The vodka bubble comes down to simple economics: Vodka, legally defined as a neutral alcohol without distinctive character, aroma, taste or color, is cheap and easy to produce. There are no extra ingredients, as with gin, or costly oak aging as with whiskeys and cognacs. And the cost of entry is low.

Many vodka producers get their raw material—ethanol—from industrial suppliers such as Archer-Daniels-Midland.


That, says Jack Robertiello, a wine and spirits writer and consultant, “partly explains why people are rolling the dice” with new brands.


And the marketing hype about multiple distilling and fancy filtering? It’s a little like Moody’s putting a triple-A rating on a package of subprime loans.


Not surprisingly, price is not always an indicator of quality. In an oft-cited blind tasting of 21 vodkas conducted by The New York Times in 2005, the winner was Smirnoff, at $13 a bottle. Grey Goose—the brand that invented and perfected the art of vodka snobbery—didn’t even make the top 10.


In a 2007 blind-tasting of 108 premium vodkas by the Beverage Testing Institute, the largest professional tasting of vodkas to date, $11 Sobieski came out on top, beating out pricier rivals.


Still, 2009 has continued to see high-end vodkas released into the market, albeit at a slower pace. Patron Spirits, known for its top-shelf tequilas, earlier this year debuted Ultimat, a vodka made from potatoes, rye, and wheat. The price, around $40 a bottle, puts it squarely in the “super-premium” category, in industry jargon.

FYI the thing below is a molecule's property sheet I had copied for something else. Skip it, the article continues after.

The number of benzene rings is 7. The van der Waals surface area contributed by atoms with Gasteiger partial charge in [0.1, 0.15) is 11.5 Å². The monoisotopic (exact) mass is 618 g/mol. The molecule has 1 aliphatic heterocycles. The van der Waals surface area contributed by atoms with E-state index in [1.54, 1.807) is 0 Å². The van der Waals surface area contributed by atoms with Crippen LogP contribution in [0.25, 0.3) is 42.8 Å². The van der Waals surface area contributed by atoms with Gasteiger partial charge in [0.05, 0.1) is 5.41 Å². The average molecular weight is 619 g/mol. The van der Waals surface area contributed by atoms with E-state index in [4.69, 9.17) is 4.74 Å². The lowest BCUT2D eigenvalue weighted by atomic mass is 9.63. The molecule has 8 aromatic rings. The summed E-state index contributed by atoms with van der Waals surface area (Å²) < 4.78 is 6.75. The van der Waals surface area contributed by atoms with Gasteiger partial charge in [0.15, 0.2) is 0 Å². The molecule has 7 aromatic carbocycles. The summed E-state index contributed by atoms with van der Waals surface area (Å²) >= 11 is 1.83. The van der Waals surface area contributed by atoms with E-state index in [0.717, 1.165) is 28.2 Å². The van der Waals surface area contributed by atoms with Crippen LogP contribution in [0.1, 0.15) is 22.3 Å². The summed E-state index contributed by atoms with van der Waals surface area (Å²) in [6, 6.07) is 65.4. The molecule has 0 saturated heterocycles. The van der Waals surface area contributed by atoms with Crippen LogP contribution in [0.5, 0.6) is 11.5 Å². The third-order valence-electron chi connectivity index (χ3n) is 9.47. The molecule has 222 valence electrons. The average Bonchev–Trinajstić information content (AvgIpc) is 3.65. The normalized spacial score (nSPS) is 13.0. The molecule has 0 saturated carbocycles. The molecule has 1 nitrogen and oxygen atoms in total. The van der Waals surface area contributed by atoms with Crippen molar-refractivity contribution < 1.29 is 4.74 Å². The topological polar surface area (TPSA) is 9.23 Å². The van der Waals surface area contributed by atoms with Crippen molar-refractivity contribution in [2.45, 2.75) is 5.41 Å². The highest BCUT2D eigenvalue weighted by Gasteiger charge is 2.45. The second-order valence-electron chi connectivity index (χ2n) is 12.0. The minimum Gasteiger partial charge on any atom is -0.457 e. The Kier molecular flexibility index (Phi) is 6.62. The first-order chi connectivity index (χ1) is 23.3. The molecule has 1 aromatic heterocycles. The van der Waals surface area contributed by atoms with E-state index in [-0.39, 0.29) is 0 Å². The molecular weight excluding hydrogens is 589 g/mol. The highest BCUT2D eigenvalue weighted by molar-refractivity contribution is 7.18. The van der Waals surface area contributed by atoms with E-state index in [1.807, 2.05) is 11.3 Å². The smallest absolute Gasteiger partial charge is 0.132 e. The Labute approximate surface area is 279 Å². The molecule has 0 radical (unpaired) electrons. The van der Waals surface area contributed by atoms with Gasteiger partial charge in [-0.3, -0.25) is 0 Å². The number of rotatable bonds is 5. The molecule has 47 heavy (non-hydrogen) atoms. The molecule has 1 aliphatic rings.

In May, Diamond Beverages LLC introduced Diamond Standard Vodka, an “ultra-premium” $79 vodka that the boasts “world’s most expensive filtration process.”


Gimmicks are still in, too. Look no further than Dan Aykroyd’s Crystal Head Vodka ($50), packaged in a skull-shaped bottle ($50) and launched in October, or Ed Hardy Vodka ($50), adorned with the tattoo artist’s designs.


In a crowded market, you’ve got to raise the bar, which might explain why Akvinta, the latest entrant, advertises organic Italian wheat and Dalmatian spring water “from one of the last ecologically unspoiled regions in the Mediterranean.” (Which begs the question: Why are you depleting it to make vodka?). Akvinta is also certified organic and kosher, and “is uniquely filtered through a patented quintuple filtration process consisting of 5 natural filters: charcoal, marble, silver, gold and platinum.”


The rewards of a highly profitable, knockout hit, a la Grey Goose, seem to outweigh the risks of a flop. And some luxury brands, such as Diddy’s Ciroc, have come through the downturn just fine. At 247,000 cases for 2008, the most recent numbers available, Ciroc, at about $35 per, was the 11th-largest selling imported vodka in the U.S., according to the Liquor Handbook.


Trump, in contrast, sold a mere 30,000 cases, while Cavalli vodka (the fashion designer has since gotten into wine as well) doesn’t even register. Both TransBorder and its luxury vodka, Diaka, seem to have vanished without a trace.

For Crystal Head, Akvinta, and other hopefuls, only time will tell. But Robertiello, for one, isn’t optimistic.


“The outlook for someone coming into the vodka market with a luxury product featuring crystal and other flashy ingredients is not good,” he says. After all, “There are only so many saps in the world.”